Blood sugar problems have become so common that it has become a common problem. However, since this problem is widespread, it should not be considered normal. The ups and downs we experience every day in blood sugar can be something unnatural. Blood sugar, just like hormones, the immune system, and gut bacteria, should not be too much, too little, but should be in proper balance.
Most of the blood sugar problems we see today have one reason: insulin resistance. Different degrees of this hormonal imbalance have a devastating effect on our health. The body needs blood sugar (glucose) to enter cells and produce energy in ATP. For glucose to enter cells and produce energy, the hormone insulin is required. When you have insulin resistance, cellular receptors become slow and blocked due to inflammation and toxins, staying close to insulin and high blood sugar. Not only does this make you feel bad, but it can also lead to diabetes, which is one of the leading causes of heart attacks and strokes.
Symptoms of a blood sugar problem:
There are signs that your blood sugar is low. How do we know we have a blood sugar problem? If more than one of the following applies to you, I recommend a blood sugar test.
- Eating sweets does not reduce your craving for sweets.
- If you do not eat a meal or it is late, you will get nervous.
- You need caffeine to spend the day.
- If you miss a meal, you will feel confused.
- Weight loss will be difficult for you.
- You often feel weak, shaky, and nervous.
- The number of times you urinate has increased.
- You are anxious, simply upset, or worried.
- Your memory is not like before.
- Your vision is blurred.
- Your libido has decreased.
- You are always thirsty.
Here are some tips to help you balance your blood sugar levels:
1- Find your base value.
Tests I do to assess balanced blood sugar in my clients and see if they are insulin resistant:
Serum insulin: Optimal dose: <3 ulU / ml
Peptide C: Optimal: 0.8 to 3.1 ng / ml
Fasting blood sugar: Optimal level: 75 to 90 mg per deciliter
Hemoglobin A1C: Optimal rate: <5.3%
Triglyceride: Optimal level: <100 mg / dL
HDL: Optimal level: 59 to 100 mg per deciliter
2- Use some alpha-lipoic acid.
In several studies, alpha-lipoic acid has helped balance blood sugar as well as improve insulin resistance. This antioxidant also enhances immunity, improves cells’ energy, protects brain cells from oxygen, and eliminates excess toxic metals. The recommended dose for controlling blood sugar is 200 mg three times a day.
In a recent study, researchers looked at 5,000 people over 15 years. People who get more magnesium are less likely to have metabolic syndrome. In another study, researchers studied more than 1,000 people for five years and found that high magnesium intake could improve insulin sensitivity. Other research has shown magnesium improves triglycerides and high blood pressure, the other two symptoms of metabolic syndrome and diabetes.
Get help from vitamin E.
Vitamin E has been shown to support insulin sensitivity. The standard dose for a day is 600 to 900 mg.
5- Consume spices.
The bioflavonoids in cinnamon can alter insulin activity in fat cells. Hence it has great potential in helping to treat diabetes. It has also been shown to significantly lower blood sugar and triglycerides in people with type 2 diabetes.
6- Treat your intestines.
Intestinal health and blood sugar balance are inextricably linked. Metabolic diseases can do a lot for your digestive system, and poor gut health can lower your blood sugar. A study showed that transplanting the microbiome of diabetic mice to non-diabetic mice also promotes their disease! Therefore, you should pay more attention to the health of your intestines than before.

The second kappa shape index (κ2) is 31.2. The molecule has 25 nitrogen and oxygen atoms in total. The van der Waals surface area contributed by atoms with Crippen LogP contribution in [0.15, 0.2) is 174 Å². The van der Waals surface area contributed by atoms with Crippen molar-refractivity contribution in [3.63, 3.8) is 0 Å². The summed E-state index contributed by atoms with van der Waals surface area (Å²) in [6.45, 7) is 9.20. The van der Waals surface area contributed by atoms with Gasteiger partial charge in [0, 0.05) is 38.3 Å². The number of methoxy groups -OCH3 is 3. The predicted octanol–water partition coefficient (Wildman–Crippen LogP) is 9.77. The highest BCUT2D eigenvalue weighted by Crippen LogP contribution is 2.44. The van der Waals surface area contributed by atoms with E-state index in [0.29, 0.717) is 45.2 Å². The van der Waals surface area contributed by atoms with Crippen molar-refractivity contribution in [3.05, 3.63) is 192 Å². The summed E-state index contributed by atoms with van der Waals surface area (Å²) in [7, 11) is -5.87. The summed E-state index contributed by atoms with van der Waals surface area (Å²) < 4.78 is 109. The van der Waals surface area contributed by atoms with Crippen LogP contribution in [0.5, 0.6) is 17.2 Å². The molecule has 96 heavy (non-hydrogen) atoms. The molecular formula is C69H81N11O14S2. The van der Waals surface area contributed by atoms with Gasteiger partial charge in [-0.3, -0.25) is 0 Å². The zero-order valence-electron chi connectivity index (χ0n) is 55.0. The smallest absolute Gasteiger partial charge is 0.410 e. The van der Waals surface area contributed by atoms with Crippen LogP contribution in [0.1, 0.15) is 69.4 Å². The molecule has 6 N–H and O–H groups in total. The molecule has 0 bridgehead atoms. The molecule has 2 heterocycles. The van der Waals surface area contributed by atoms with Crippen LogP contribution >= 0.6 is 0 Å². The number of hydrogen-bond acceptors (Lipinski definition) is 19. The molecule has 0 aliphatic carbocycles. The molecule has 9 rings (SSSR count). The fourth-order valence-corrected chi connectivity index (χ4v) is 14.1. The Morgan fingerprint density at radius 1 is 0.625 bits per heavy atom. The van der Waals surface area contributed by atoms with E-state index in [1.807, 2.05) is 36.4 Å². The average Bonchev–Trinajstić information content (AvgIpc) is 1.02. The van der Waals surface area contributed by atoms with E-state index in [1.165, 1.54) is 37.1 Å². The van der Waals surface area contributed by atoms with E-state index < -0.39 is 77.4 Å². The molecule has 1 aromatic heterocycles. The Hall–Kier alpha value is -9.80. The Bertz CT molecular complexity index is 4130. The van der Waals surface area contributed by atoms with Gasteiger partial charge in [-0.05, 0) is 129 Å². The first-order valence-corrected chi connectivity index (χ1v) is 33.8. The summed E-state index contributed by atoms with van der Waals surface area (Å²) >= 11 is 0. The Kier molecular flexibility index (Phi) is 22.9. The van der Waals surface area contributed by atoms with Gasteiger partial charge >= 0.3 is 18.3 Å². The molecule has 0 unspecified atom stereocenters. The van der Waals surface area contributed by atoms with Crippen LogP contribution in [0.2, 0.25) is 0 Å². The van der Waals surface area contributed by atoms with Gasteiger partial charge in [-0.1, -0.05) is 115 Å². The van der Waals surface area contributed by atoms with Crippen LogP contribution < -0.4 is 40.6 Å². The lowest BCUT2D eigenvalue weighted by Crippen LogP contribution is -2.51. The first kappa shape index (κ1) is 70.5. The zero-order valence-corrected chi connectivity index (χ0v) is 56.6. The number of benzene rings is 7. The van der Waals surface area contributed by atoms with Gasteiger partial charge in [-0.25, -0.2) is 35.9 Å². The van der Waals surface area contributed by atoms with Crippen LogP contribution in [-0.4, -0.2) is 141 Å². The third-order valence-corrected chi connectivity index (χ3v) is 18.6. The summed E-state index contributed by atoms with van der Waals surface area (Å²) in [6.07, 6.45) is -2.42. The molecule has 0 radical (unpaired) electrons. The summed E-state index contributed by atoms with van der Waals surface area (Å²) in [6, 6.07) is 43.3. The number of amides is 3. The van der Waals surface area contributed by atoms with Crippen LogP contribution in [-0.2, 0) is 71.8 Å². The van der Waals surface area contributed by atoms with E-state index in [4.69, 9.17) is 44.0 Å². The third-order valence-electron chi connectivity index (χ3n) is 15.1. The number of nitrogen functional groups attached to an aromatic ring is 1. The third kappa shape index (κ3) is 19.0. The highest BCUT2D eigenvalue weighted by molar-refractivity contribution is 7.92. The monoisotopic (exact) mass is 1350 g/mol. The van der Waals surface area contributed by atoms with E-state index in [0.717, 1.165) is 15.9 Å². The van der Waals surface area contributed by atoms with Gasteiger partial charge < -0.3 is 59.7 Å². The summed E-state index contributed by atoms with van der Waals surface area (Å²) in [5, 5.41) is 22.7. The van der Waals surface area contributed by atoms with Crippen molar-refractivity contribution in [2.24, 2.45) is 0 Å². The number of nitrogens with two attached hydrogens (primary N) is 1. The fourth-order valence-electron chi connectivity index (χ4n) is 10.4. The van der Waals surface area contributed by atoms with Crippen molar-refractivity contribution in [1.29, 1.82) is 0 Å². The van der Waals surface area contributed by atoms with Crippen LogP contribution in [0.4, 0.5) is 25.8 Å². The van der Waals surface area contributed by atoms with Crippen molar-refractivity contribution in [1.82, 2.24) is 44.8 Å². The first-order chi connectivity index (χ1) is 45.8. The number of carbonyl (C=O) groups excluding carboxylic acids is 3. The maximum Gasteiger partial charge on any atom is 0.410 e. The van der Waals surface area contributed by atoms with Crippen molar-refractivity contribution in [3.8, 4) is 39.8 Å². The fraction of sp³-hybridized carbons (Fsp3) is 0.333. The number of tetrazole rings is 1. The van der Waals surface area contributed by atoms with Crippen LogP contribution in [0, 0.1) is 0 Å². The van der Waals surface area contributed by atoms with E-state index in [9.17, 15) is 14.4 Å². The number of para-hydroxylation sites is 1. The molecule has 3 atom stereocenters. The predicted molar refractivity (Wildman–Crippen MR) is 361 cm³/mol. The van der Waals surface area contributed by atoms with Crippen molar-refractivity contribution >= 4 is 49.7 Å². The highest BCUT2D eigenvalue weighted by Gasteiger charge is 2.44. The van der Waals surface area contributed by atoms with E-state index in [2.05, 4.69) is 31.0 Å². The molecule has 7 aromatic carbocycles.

Get some vitamins from sunlight.
In one study, taking vitamin D supplements for 12 weeks reduced body fat by up to 7%. Low levels of this vitamin are also associated with metabolic syndrome. The optimal value for the target is 60 to 80 ng/ml.
8- Increase your consumption of healthy fats.
One study found that high blood sugar in non-diabetics reduced the function of parts of the brain affected by Alzheimer’s disease. This is why Alzheimer’s is called type 3 diabetes in the medical literature. On the other hand, a ketogenic diet has been shown to do great things for your brain’s health.
Healthy fats provide energy stability for the body, and this is in stark contrast to the sugar that most people are involved in. After all, biology knows better than anyone else that when babies are born, they rely on breast milk fats for brain development and energy. A lot of energy is needed for our brain to function correctly, and biologically, the most sustainable type of energy for optimal brain health is healthy fats.
9- Methylation support
Methylation is necessary for a healthy blood sugar balance. Active B vitamins – such as B9 L-methyl folate and B6 Pyridoxal-5-Phosphate are excellent ways to support the methylation pathway. Foods to focus on include spinach, okra, and turnip leaves, and meats such as chicken liver or grass-fed beef liver have the most B vitamins.
What is PPAR? Research has shown that active peroxisome proliferators (PPARs) can help reduce the inflammatory problems of atherosclerosis, asthma, colitis, MS, and other autoimmune diseases. Here are some PPAR activators you can bring into your life: wild fish, green tea, astragalus, and ginger.
The potential of omega-3 fatty acids is to reduce stroke and heart attack risk, which we often know. But they also have another capability that is specific to people with diabetes: Omega-3 fats (in the form of fish oil) convert extremely dangerous low-density lipoproteins into less harmful lipoproteins associated with diabetes.
Help yourself with adaptogen.
Adaptogens are excellent at balancing hormones and inflammation. One study found that adaptogens can significantly increase glucose tolerance and normal blood sugar levels after ten days.